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RAF 99 Squadron patch, framed

RAF 99 Squadron patch, framed

Code: M25392

SOLD

Lovely embroidered squadron patch/badge.  Approximately 10 x 7.5cm on a larger piece of blue-grey cloth, framed and glazed (17.5 x 14cm).  99 Squadron was originally formed at Yatesbury, Wiltshire, on 15th August 1917 from elements supplied by No.13 Training Squadron, RFC.  It was initially equipped with de Havilland DH.9 bombers and over the course of WW1 took part in 76 bombing raids, dropping 61 tons of bombs and claiming 12 German aircraft.  In 1919 the squadron was sent to India, flying patrols over the North-West Frontier from Mianwali and Kohat during the Mahsud and Waziristan campaigns, after which it was disbanded.  The squadron was reformed on 1st April 1924 at Netheravon, Wiltshire, flying Vickers Vimys.  In May 1924, it moved to RAF Bircham Newton in Norfolk, two years later moving to Upper Heyford and then to RAF Mildenhall in November 1934.  Just prior to the start of WW2 it became the first unit to be equipped with Wellingtons.  The squadron temporarily dispersed to RAF Elmdon (Birmingham) before moving to a more permanent new home at RAF Newmarket, Suffolk.  The squadron was a part of No.3 Group RAF Bomber Command and bombed targets in Norway and Germany, mainly at night.  In March 1941 it moved to the newly established base at RAF Waterbeach.  In February 1942 the squadron moved to India with the Wellingtons, and resumed operations in November 1942 against Japanese bases in Burma.  From September 1944 the squadron re-equipped with Consolidated Liberators which allowed it to reach targets in Thailand and Malaya.  During this period, the squadron included a significant number of RAAF and RCAF aircrew personnel, attached to it under the British Commonwealth Air Training Plan.  The squadron moved to the Cocos Islands in August 1945 to prepare for the planned invasion of Malaya.  After the Japanese surrender the squadron disbanded there on 15 November 1945.  The Squadron was reformed once again on 17 November 1945 at RAF Lyneham, Wiltshire.  As a transport squadron equipped with the AVRO York they contributed to the Berlin airlift.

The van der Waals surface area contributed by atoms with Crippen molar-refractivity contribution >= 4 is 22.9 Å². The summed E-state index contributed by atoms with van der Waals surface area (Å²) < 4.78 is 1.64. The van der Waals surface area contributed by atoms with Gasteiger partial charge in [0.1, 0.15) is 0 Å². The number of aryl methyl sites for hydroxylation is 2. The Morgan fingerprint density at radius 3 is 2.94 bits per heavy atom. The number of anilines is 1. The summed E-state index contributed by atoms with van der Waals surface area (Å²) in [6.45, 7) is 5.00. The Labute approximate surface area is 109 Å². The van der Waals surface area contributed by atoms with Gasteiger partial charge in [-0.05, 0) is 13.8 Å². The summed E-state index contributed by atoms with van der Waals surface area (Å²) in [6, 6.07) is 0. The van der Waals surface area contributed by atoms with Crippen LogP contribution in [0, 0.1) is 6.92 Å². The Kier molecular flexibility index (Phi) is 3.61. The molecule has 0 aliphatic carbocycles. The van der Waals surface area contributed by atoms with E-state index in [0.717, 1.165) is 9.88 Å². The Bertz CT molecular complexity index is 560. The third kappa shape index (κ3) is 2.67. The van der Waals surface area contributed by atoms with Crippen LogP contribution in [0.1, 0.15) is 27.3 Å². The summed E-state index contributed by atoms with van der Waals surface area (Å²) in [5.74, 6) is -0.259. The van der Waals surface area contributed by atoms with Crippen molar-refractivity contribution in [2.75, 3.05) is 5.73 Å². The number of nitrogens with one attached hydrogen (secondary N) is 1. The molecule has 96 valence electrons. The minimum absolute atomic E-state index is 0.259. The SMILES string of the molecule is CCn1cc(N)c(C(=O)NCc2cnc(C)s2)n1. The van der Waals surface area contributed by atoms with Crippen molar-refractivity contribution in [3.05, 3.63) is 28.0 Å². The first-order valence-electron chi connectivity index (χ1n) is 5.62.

The badge is in very good condition with a rather marked card mount and good black painted period frame.  Stock code U25392.